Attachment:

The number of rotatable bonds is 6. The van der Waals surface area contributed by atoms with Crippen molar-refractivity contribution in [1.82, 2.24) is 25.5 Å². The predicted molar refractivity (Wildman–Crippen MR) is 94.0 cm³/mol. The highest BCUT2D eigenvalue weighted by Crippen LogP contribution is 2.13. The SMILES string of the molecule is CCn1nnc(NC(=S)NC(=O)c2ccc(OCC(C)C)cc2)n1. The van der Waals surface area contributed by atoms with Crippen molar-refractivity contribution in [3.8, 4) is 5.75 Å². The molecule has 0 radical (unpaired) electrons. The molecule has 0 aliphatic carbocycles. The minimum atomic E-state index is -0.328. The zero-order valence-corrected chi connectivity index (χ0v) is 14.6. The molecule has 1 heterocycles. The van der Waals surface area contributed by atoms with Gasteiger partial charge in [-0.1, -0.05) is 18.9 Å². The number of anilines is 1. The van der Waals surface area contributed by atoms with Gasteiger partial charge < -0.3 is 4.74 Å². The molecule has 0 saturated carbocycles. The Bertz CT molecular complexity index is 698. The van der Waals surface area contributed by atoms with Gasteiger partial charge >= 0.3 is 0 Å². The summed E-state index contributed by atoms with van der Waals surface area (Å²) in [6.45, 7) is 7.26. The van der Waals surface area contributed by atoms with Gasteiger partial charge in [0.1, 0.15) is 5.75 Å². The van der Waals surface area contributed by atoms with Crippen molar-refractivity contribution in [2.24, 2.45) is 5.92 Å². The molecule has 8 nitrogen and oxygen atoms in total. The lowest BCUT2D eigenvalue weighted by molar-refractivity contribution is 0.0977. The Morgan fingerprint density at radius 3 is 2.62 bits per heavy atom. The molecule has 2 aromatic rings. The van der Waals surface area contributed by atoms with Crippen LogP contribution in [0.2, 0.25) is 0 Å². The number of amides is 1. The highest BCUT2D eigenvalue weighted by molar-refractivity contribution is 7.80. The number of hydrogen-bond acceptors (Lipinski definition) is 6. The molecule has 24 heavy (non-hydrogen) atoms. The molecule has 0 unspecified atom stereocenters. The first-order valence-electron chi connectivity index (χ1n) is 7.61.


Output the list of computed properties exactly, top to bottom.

The number of rotatable bonds is 6. The van der Waals surface area contributed by atoms with Crippen molar-refractivity contribution in [1.82, 2.24) is 25.5 Å². The predicted molar refractivity (Wildman–Crippen MR) is 94.0 cm³/mol. The highest BCUT2D eigenvalue weighted by Crippen LogP contribution is 2.13. The SMILES string of the molecule is CCn1nnc(NC(=S)NC(=O)c2ccc(OCC(C)C)cc2)n1. The van der Waals surface area contributed by atoms with Crippen molar-refractivity contribution in [3.8, 4) is 5.75 Å². The molecule has 0 radical (unpaired) electrons. The molecule has 0 aliphatic carbocycles. The minimum atomic E-state index is -0.328. The zero-order valence-corrected chi connectivity index (χ0v) is 14.6. The molecule has 1 heterocycles. The van der Waals surface area contributed by atoms with Gasteiger partial charge in [-0.1, -0.05) is 18.9 Å². The number of anilines is 1. The van der Waals surface area contributed by atoms with Gasteiger partial charge < -0.3 is 4.74 Å². The molecule has 0 saturated carbocycles. The Bertz CT molecular complexity index is 698. The van der Waals surface area contributed by atoms with Gasteiger partial charge >= 0.3 is 0 Å². The summed E-state index contributed by atoms with van der Waals surface area (Å²) in [6.45, 7) is 7.26. The van der Waals surface area contributed by atoms with Gasteiger partial charge in [0.1, 0.15) is 5.75 Å². The van der Waals surface area contributed by atoms with Crippen molar-refractivity contribution in [2.24, 2.45) is 5.92 Å². The molecule has 8 nitrogen and oxygen atoms in total. The lowest BCUT2D eigenvalue weighted by molar-refractivity contribution is 0.0977. The Morgan fingerprint density at radius 3 is 2.62 bits per heavy atom. The molecule has 2 aromatic rings. The van der Waals surface area contributed by atoms with Crippen LogP contribution in [0.2, 0.25) is 0 Å². The number of amides is 1. The highest BCUT2D eigenvalue weighted by molar-refractivity contribution is 7.80. The number of hydrogen-bond acceptors (Lipinski definition) is 6. The molecule has 24 heavy (non-hydrogen) atoms. The molecule has 0 unspecified atom stereocenters. The first-order valence-electron chi connectivity index (χ1n) is 7.61.